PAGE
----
Monday, March 27, 2006

Herding Cats

2006 will be an important year, and not for any of the reasons your Republican task-masters want you to think. Sure, millions will be stirred to the polls--as in 2004--to ban gay marriage with their votes. Along the way they will check every Republican box. Then, they will happily pile back into their church busses and probably attend a potluck of some kind.

But that’s not why 2006 will be important. No. It will be important because it will not be like 2004. 2006 is the year the anti-Republican wave comes crashing down and the twelve year hold on our government is released. Though the Bush administration has done its best to distract us from the war—no draft, no tax cuts, no problem!—all that Iraq news is finally starting to take hold, driving indicators the wrong way for Republicans.

The war is a quagmire, and so is Bush’s job rating. It sits, de-railed at 39%. 60% of Americans feel the country is headed in the wrong direction. The wave is slowly turning into a tsunami. "The only question is how high, how big, how much force it will have. I think it will be considerable,” says independent electoral handicapper Stuart Rothenberg.

It seems like everyone in the Republican Party is now distancing themselves from Bush and Cheney. The botched UAE ports deal sent a wave through the ranks. The result? People now see Republicans criticizing Republicans. Not a good sign. When that happens, people vote for the other party. Thankfully that will be the party trying to uphold your civil liberties for the last twelve years.

In a recent Time Magazine poll, when asked who people think would be better at rebuilding New Orleans, controlling spending, up-holding your rights, and finding Osama Bin Laden, people picked the Democrats. To counter this alarming trend gay marriage bans will be placed on your local ballots to strike the fear of God into you and scare you to the booth. But, personally, I’d rather allow same-sex marriage than have an ineptly handled war and bloated government response to our countries real problems. Call me crazy.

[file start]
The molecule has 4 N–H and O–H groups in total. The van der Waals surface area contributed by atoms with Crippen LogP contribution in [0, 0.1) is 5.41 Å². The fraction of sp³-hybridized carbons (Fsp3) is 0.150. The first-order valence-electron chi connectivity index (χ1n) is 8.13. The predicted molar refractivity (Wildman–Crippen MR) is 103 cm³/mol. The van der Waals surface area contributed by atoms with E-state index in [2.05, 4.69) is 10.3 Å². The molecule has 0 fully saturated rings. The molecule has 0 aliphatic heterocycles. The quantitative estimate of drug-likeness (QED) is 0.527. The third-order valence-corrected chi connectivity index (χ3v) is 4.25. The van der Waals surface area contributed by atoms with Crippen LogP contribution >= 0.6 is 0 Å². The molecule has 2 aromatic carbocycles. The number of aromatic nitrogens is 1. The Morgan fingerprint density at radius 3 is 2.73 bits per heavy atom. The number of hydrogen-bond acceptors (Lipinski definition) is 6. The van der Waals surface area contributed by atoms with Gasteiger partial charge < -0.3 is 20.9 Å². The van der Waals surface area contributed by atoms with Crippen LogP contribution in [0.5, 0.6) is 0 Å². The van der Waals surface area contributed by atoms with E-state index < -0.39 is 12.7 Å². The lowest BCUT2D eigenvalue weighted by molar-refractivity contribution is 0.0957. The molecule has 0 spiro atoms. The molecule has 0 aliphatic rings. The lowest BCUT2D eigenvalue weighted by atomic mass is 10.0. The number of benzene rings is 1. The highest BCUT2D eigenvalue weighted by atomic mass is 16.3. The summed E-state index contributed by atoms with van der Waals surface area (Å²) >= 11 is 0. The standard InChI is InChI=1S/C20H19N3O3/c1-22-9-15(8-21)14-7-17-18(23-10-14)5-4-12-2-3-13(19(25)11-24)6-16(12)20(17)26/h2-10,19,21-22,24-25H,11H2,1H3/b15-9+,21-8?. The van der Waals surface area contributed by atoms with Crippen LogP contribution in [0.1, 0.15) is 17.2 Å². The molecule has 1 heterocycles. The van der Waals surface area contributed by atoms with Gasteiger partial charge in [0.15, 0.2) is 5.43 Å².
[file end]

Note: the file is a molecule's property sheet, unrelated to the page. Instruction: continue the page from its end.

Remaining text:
We all know getting Democrats united and to the polls is no easy task. It’s a lot like herding cats. That would, of course, make Republicans the dog party. Dogs like to guard and they want someone to tell them what to do. They stink and they chase their tail (I couldn’t resist). Voting for them seems like a good idea at the time until they’re soiling all over your rug and spending your money rampantly. How much is that doggy in the window? Too much; way too much.

Republicans are also nosey. They want to dig around in your underwear drawer where they clearly don't belong. They want to bury things and then dig them up again to impress you. Democrats, on the other hand would rather just leave you alone. Personally, I like that kind of government. Like cats, they're independent thinkers. If they don’t like a candidate they’ll just vote for Nader. What dog would ever go against the party line in that way? That’s why when Bush comes out so decisive--barking loudly at pedestrians--the Republicans are pleased, while the Democrats appear to be soft.

Of course the argument will be made: what would you rather have guarding your house? The dog or the cat? But dogs can be over zealous. Their enthusiasm gets the best of them when confronted with a nice piece of laced meat. Don't believe the hype. What dog has ever stopped a highly motivated and highly intelligent criminal?

The real question is: how do you motivate those frisky Democrats and get them to the polls? What is the catnip they seek? This very question, I’m sure, is on the mind of Howard Dean, chairman of the Democratic National Committee. Sure, Democrats can point to Republicans chasing their tails and ask: would you follow that? But Democrats also have to prove that they can unify and lead as well. After-all, given the choice between a crazy dog chasing it’s tail and a bored cat, most people seem to find the dog at least amusing. If people want to turn things around in 2006 they have to build the wave and then ride it. Personally, I think it’s time to kick the dogs out of the House and into the doghouse where they belong.

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